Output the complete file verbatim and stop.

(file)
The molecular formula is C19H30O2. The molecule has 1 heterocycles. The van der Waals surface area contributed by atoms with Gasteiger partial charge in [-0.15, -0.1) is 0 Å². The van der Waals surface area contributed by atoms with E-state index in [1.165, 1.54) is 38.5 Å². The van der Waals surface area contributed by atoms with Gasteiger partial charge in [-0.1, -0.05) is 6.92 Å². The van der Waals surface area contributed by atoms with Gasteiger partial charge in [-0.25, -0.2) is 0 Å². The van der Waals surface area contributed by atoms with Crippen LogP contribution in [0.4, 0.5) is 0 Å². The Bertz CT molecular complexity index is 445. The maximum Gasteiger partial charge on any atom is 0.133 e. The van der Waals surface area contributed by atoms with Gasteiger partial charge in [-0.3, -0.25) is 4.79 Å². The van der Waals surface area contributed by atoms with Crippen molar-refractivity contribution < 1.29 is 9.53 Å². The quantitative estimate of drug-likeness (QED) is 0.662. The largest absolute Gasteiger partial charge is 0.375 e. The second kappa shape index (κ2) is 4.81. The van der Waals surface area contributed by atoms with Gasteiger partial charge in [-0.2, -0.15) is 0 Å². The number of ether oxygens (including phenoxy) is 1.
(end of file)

The molecular formula is C19H30O2. The molecule has 1 heterocycles. The van der Waals surface area contributed by atoms with Gasteiger partial charge in [-0.15, -0.1) is 0 Å². The van der Waals surface area contributed by atoms with E-state index in [1.165, 1.54) is 38.5 Å². The van der Waals surface area contributed by atoms with Gasteiger partial charge in [-0.1, -0.05) is 6.92 Å². The van der Waals surface area contributed by atoms with Gasteiger partial charge in [-0.25, -0.2) is 0 Å². The van der Waals surface area contributed by atoms with Crippen LogP contribution in [0.4, 0.5) is 0 Å². The Bertz CT molecular complexity index is 445. The maximum Gasteiger partial charge on any atom is 0.133 e. The van der Waals surface area contributed by atoms with Gasteiger partial charge in [-0.3, -0.25) is 4.79 Å². The van der Waals surface area contributed by atoms with Crippen molar-refractivity contribution < 1.29 is 9.53 Å². The quantitative estimate of drug-likeness (QED) is 0.662. The largest absolute Gasteiger partial charge is 0.375 e. The second kappa shape index (κ2) is 4.81. The van der Waals surface area contributed by atoms with Gasteiger partial charge in [-0.2, -0.15) is 0 Å². The number of ether oxygens (including phenoxy) is 1.